Still using the old Al, normal-speed fuel consumption tests were carried out on a 12.6 mile out-and-return run from a point north of Bawtry up to the roundabout at Doncaster racecourse and back. The figures of 11.8 m.p.g. fully laden and 17.9 m.p.g. unladen obtained on the two runs there were very good indeed and calculating the consumption that would be obtained on the vehicle running laden one way and empty return (from the actual fuel used) gives a figure of 14.2 m.p.g. A 12.5 mile out-and-return route over the northern end of the Doncaster by-pass was the scene of the high-speed consumption runs and the figures of 10.2 m.p.g. and 13.4 m.p.g. for laden and unladen tests respectively were equally impressive. When running unladen the average speed for the high-speed run increased by 11.1 m.p.h., which gives a good indication of the effect of a low power-to-weight ratio.

The high-speed laden consumption run was carried out in rain and there was a good deal of traffic on the by-pass at the time. Because of the steering characteristics already mentioned I was somewhat uneasy at driving the outfit at its maximum speed of about 57 m.p.h. (where possible) but this had to be done if the test was to have any value.

The light front axle loading and low-geared steering have been suggested as the reason for the way the outfit behaved, but control of the vehicle was very delicate when overtaking on the by-pass and a reason for this could have been the slope of the semi-trailer platform (and the rubbing plate) coupled with some stiffness in the York fifth-wheel spindles. It was also noted when the outfit was uncoupled that the fifth-wheel plate had some high spots.

When on the Doncaster by-pass later in the day maximum speeds in the gear were checked and these were found to be 7, 12, 20,33 and 45 m.p.h. in low axle ratio and 9, 16, 26, 48 and 57 m.p.h. in high axle ratio. These figures take into account a speedometer Iccuracy of 4 per cent fast at 30 m.p.h. and 6 per cent fast at aximurn speed.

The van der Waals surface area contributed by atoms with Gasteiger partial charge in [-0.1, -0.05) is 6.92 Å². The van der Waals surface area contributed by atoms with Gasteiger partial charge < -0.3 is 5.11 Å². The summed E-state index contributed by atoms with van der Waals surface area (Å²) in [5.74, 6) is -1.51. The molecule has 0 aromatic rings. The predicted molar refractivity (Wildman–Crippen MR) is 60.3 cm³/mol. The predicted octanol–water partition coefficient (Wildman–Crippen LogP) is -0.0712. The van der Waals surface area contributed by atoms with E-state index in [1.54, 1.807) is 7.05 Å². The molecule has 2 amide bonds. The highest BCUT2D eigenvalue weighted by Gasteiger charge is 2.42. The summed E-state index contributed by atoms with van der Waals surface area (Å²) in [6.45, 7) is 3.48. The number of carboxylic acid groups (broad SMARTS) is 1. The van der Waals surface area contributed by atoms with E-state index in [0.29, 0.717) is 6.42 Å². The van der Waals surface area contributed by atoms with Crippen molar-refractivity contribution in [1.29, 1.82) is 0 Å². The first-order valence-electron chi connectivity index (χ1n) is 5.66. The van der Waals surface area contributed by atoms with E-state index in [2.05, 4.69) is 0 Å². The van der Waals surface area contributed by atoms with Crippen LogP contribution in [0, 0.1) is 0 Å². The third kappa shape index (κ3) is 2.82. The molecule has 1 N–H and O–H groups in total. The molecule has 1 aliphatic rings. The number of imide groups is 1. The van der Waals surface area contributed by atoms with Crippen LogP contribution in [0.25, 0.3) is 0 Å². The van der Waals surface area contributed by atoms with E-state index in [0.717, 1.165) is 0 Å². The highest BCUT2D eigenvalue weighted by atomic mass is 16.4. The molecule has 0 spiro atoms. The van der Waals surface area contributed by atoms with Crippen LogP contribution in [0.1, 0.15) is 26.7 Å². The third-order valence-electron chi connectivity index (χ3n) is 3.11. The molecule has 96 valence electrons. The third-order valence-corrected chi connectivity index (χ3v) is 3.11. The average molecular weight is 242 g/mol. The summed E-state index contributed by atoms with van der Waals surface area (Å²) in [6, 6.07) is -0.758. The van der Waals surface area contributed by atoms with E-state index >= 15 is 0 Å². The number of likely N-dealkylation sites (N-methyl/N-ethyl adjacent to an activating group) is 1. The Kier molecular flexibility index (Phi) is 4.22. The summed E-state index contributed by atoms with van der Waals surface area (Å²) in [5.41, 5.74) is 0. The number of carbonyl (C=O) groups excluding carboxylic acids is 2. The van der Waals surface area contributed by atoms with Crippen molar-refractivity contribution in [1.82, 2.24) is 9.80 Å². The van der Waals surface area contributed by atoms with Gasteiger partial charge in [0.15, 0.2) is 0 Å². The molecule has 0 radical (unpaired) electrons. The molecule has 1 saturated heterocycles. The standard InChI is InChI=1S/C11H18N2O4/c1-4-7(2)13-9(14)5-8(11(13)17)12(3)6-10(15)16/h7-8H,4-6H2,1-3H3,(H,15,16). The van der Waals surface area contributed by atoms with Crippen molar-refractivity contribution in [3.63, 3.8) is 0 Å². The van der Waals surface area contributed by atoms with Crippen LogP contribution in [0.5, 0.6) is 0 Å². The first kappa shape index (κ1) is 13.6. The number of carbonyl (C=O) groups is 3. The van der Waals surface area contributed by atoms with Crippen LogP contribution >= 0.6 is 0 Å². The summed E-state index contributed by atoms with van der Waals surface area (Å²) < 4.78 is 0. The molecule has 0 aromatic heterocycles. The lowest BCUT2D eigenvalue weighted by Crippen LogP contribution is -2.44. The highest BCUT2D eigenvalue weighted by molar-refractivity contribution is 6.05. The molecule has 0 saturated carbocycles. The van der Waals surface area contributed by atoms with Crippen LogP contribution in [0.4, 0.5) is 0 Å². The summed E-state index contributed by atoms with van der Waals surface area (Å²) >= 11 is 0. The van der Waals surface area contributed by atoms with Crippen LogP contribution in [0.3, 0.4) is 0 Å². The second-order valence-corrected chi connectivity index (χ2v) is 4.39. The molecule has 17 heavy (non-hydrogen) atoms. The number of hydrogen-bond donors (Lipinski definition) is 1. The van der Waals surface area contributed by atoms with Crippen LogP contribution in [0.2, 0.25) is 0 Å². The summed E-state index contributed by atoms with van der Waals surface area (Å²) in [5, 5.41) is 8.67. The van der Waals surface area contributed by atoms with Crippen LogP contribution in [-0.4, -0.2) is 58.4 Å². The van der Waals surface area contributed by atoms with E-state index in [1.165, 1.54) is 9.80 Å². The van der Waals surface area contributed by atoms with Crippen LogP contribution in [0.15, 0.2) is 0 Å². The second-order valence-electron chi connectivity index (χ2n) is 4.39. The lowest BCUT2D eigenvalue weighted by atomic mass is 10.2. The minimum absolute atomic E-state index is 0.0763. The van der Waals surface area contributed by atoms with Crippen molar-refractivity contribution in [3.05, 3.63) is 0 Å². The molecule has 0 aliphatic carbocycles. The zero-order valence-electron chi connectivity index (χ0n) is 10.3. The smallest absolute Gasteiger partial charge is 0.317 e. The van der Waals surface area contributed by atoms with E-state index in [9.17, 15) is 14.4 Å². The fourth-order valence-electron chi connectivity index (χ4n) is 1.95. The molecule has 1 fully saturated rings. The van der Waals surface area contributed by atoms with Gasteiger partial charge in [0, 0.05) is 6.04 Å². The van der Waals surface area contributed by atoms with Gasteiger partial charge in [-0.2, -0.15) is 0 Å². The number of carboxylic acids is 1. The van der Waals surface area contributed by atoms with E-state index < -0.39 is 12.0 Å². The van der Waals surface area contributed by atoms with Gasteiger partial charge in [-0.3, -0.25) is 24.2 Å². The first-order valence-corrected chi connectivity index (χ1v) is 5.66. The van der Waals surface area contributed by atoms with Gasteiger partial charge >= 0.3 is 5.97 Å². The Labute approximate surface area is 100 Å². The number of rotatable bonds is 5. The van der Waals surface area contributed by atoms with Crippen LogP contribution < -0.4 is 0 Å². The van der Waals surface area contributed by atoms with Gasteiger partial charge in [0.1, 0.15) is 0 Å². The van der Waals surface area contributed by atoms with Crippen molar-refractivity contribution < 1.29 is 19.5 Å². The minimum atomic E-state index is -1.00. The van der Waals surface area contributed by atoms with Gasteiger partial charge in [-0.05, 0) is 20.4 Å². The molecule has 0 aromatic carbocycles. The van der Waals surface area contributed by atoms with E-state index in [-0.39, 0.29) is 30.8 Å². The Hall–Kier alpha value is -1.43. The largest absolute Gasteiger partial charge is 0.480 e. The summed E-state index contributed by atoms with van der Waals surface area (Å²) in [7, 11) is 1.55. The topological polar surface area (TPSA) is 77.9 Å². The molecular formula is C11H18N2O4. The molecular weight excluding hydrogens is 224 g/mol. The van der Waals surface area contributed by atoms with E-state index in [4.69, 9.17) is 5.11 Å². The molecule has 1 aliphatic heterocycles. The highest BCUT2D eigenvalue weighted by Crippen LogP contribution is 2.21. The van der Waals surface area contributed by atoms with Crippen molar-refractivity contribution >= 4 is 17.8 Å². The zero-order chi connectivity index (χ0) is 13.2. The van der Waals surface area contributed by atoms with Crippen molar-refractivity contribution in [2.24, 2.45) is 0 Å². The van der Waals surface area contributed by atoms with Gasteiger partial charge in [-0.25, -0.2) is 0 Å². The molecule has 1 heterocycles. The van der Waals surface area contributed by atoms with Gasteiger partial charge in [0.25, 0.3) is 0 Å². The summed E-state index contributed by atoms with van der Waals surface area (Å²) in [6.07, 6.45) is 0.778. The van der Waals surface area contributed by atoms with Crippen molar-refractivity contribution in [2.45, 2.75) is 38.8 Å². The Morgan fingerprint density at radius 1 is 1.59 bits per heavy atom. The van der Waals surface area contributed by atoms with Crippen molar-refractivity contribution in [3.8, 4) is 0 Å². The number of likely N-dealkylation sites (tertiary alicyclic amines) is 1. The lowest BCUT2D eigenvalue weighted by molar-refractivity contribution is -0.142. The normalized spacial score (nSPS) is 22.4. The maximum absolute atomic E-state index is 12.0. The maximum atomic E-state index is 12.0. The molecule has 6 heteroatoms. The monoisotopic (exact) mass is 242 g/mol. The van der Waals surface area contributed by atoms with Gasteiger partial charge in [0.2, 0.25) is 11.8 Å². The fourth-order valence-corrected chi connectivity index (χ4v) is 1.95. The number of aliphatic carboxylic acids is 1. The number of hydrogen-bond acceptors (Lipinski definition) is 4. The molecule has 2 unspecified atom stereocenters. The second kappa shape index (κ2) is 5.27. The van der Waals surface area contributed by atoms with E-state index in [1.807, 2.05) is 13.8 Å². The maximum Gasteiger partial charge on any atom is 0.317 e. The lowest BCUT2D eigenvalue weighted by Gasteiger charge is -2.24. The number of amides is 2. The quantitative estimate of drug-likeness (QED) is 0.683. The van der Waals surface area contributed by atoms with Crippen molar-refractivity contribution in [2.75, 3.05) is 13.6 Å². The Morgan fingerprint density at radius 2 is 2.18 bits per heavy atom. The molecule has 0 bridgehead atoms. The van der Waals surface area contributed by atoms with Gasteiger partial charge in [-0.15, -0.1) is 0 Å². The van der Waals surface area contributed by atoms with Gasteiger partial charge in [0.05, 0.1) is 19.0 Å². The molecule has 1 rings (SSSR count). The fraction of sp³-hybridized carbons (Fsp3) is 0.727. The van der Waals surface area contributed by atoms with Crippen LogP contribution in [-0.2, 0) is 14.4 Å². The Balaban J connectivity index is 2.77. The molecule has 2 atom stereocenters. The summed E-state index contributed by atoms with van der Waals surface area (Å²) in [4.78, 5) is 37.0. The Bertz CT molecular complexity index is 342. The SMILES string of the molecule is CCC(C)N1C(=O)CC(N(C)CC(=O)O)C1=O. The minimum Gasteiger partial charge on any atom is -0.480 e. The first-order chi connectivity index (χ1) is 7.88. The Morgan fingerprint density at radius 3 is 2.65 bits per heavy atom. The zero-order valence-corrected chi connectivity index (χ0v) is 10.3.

There are no reilly good hills in the Doncaster area for gradientrformance tests and two places had to be used-the hill going out -Wentbridge for hill climbing and brake fade and a very minor ad just south of Maltby for hill starts and handbrake tests. The 1 at Wentbridge is 0.5 miles long and has an average gradient of in 12. A maximum-power ascent was made in 2 min. 59 sec., of tich 35 sec. were spent in second/low, the. lowest used, and the inirnum speed was 7 m.p.h. During the climb the temperature of Ater in the engine cooling system had risen from 72°C (162°F) the bottom to 80°C (176°F) at the top. Ambient temperature at e time was 22°C (72°F).

Turning round at the top of the hill, the 0.5-mile descent was made neutral with the footbrake applied to restrict the speed of the outfit 20 m.p.h. At the end of the run, which had lasted 1 min. 24 sec., maximum-pressure stop from 20 m.p.h. gave a Tapley meter ading of 46 per cent compared with 74 per cent on the earlier coldurn test. The tractive unit front brakes and the semi-trailer brakes ere smoking well at the end of the test, which was a little surprising ter such a short run, and the drop in efficiency was more than! pected. Much of the reduction was caused by drum expansion, ident through increased pedal travel.